Successful Self-Accompaniment

Support your song to its best advantage –says Rachel Lebon

I’m really impressed when singers can accompany themselves in a way so that one no longer notices the instrument but can soar with the voice – today’s reviewed artists accomplished this.

This is no small feat.

How can self-accompanied artists achieve this? I am going to share my checklist for successful self-accompaniment.

Isolate the elements. This starts with practicing the instrumental accompaniment until it becomes second nature and incorporates nuanced dynamics and changes of texture. Accompaniment should complement the vocals, since pounding keyboards or hard -strumming guitars won’t underscore your song to best advantage. Avoid compromising comfortable keys for your voice to accommodate comfortable keys for accompanying, which can have an adverse effect on vocal projection and intelligibility as well as vocal endurance.

Practice the vocals a cappella. I encourage self-accompanists to recite the lyrics initially as a poem. Then, speak the lyrics rhythmically while mentally hearing the accompaniment, focusing on “buzzing” the lyrics and tweaking phrases. You should able to maintain a steady tempo comfortably and work with the natural rhythm, intonation and stress of the language. Then merge the language with the melody so that both communicate clearly to the audience. Ultimately, attitudes implied by your phrasing should sound spontaneous as opposed to pre-programmed.

Practice in “real time”. That is, practice in tempo throughout the tune, forging ahead if you hit a glitch, since you must do just that in performance anyway. At the polishing stage, “cold” single run-throughs throughout the day are more “real world,” since you only get one try in performance anyway.

Make audio recordings. Record your practice sessions so you can discern alterations in vocal quality and intelligibility while analyzing the impact of certain adjustments more objectively. Once comfortable, you can then video to evaluate facial expressions, movement and posture as well as the entire presentation. Finally, practice holding for a few seconds after the final note decays to maintain the mood for you and your audience.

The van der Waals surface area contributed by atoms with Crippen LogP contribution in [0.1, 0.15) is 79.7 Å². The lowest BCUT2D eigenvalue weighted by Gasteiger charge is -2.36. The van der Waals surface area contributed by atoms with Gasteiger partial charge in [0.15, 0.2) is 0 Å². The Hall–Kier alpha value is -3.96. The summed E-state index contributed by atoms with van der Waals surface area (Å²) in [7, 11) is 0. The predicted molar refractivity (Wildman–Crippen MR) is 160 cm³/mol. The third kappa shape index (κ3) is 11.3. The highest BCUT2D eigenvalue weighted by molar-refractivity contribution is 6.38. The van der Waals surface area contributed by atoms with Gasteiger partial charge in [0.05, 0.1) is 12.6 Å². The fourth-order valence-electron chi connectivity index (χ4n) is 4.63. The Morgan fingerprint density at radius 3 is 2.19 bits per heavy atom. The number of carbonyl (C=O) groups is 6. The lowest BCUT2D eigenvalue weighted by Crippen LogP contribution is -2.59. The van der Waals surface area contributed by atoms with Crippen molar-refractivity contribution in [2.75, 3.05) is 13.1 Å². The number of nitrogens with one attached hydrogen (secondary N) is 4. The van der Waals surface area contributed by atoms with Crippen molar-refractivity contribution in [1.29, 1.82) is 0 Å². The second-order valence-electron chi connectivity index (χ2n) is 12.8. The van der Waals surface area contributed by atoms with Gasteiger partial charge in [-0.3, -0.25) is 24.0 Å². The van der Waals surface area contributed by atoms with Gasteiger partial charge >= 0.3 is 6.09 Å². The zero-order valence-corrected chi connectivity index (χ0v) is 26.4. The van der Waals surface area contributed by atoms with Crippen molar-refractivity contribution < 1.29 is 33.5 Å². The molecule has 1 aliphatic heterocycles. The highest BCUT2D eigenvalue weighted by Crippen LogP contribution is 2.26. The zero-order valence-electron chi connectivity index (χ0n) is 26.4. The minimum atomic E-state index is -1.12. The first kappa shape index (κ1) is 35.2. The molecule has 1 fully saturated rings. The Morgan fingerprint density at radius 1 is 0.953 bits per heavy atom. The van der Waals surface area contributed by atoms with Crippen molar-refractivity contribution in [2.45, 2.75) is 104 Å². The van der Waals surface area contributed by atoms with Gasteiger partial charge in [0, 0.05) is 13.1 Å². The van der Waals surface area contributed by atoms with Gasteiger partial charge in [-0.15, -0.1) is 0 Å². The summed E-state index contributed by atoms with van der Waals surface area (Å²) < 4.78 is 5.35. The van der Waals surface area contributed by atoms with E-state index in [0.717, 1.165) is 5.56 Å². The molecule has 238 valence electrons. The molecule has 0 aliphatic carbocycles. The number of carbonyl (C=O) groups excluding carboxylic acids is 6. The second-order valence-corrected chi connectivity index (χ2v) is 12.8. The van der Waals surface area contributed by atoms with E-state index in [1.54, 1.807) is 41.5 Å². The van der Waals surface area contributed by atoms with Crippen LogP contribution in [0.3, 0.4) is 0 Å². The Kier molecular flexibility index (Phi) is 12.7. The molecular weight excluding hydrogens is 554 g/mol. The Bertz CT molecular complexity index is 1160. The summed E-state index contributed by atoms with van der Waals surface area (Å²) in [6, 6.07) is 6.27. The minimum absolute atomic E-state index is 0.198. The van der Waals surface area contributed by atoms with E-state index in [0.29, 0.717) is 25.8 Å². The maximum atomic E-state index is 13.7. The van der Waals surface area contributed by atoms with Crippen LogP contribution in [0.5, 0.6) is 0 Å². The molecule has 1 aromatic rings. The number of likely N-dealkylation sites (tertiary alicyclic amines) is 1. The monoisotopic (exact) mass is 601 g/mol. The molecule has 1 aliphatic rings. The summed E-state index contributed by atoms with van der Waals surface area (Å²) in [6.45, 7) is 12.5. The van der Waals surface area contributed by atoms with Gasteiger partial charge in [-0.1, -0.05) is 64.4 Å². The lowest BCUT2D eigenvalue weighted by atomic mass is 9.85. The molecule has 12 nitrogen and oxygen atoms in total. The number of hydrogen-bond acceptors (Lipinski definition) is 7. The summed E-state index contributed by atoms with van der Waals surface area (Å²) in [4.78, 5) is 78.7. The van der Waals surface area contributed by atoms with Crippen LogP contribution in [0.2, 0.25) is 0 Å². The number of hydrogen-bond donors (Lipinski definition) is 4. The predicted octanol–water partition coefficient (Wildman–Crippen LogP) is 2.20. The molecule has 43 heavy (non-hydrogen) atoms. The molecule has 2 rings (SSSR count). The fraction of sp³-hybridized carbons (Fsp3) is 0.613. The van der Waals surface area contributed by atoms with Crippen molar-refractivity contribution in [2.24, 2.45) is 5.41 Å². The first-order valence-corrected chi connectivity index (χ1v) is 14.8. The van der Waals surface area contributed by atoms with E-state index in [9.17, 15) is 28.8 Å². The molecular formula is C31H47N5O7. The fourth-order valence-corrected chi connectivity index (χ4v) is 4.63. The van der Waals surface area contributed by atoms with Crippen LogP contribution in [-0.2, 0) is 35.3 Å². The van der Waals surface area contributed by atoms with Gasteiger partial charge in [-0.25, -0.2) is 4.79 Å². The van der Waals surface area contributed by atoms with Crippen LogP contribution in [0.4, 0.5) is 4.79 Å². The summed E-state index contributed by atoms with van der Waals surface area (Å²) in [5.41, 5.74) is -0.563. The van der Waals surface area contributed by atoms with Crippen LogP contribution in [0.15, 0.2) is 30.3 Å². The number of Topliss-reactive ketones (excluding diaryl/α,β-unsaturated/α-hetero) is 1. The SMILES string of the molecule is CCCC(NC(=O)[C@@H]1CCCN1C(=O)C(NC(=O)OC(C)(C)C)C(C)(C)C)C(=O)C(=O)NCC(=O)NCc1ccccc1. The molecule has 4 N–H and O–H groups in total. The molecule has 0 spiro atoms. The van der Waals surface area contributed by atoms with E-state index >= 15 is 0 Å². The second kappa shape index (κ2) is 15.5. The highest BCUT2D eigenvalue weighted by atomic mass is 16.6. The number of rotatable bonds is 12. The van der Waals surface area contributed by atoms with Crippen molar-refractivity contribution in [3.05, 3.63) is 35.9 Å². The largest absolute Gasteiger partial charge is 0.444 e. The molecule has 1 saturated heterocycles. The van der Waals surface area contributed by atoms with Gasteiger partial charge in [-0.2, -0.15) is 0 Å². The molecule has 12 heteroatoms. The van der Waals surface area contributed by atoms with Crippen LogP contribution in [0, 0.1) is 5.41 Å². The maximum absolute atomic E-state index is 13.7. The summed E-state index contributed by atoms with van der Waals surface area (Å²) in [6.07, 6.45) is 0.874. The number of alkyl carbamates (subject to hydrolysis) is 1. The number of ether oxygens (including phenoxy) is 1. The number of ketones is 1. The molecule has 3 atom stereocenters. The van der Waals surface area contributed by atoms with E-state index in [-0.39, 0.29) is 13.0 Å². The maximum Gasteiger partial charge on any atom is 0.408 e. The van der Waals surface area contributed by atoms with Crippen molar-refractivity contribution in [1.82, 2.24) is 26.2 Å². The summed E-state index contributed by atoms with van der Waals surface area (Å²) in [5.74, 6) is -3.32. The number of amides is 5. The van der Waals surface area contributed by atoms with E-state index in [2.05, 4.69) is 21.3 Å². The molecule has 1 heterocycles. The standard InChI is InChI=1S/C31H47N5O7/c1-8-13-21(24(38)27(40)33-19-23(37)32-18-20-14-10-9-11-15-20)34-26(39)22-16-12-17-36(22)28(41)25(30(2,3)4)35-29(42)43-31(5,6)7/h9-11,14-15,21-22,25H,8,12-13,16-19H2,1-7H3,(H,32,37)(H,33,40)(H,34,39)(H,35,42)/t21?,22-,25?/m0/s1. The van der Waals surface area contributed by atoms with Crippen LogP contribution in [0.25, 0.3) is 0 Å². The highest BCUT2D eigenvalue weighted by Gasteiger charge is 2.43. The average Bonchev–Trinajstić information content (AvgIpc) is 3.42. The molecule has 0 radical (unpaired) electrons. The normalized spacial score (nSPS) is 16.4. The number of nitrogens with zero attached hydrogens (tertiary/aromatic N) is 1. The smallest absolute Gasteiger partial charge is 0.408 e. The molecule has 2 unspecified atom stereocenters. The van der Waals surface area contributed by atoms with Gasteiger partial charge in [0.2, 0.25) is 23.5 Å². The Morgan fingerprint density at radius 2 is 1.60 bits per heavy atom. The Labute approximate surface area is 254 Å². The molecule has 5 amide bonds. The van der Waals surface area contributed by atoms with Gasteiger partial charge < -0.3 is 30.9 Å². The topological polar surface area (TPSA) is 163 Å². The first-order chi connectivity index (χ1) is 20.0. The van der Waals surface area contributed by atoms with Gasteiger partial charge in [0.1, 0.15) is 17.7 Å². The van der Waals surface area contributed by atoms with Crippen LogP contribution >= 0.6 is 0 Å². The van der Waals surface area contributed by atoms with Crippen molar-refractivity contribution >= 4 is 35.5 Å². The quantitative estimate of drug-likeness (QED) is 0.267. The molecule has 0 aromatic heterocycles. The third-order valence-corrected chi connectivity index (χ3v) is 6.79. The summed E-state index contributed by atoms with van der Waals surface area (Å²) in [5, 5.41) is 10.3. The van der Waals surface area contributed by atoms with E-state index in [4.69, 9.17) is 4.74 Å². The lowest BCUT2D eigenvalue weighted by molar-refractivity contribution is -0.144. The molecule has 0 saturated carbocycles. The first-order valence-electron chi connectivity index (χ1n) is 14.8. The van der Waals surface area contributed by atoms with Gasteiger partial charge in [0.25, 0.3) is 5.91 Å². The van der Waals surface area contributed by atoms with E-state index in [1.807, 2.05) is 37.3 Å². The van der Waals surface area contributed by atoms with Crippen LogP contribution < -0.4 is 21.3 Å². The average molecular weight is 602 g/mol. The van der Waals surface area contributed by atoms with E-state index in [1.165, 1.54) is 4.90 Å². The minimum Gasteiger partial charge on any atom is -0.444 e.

Remember, successful self-accompaniment may look easy for some vocal artists.

But if you look behind the scenes, you’ll often see they’ve followed this checklist.

-Rachel Lebon

My Reactions to This Week’s Peer Review Vids

Kaitlyn Martin – “Worth It” (Original)

Hi Kaitlyn, you have written a very engaging original tune – nice vocals, guitar work and well done in playing to the camera. I like how you altered the accompaniment in different sections and utilized tempo changes and breaks. You might relax the tempo slightly so that the lyrics are easier to understand. I also suggest that you maintain suspension between phrase fragments (“Some may say….” ). Take a bit more time setting up the bridge and transitions and hold that final chord and your ending. You have a lot of potential as a singing artist – so keep striving toward your goals.

Luke James – “Animal” (Cover)

Luke, you have a powerful voice and good range. Nice staging of entrance and exit. Your guitar overpowers the vocals at times, particularly when you are singing in the lower range. Ensure that you use the wide range of dynamic levels and vocal qualities at your disposal. For example, “Hush, hush the world is quiet” is an obvious point to use a soft, intimate approach, and “Here we go again,” can crescendo into the BIG, final chorus. Also, let us see the sentiments you’re expressing in your eyes.

If you’re signed up to VoiceCouncil’s Peer-Review, you’ll be receiving unique coaching feedback from Rachel for the next 8 weeks. You can sign up now.

Rachel L. Lebon, Ph.D. has been a professional vocalist and studio singer in Dallas/Ft. Worth, Nashville and Miami. She was on the faculty at Belmont College and is currently at the University of Miami, has toured toured world-wide with “Tops in Blue” and on a State Department tour of the Soviet Union and Portugal. Rachel is the author of two published books and conducts lectures, symposia and adjudication worldwide on vocal pedagogy and voice disorders.

  • Tom

    Rachel L. Lebon, Ph.D. this is a brilliant article. You hit it right on the head. To understand the relevance of Dr. Lebon’s observations you need to have a number of “open mic” performances under your belt; then you will understand the wisdom of Rachel’s words.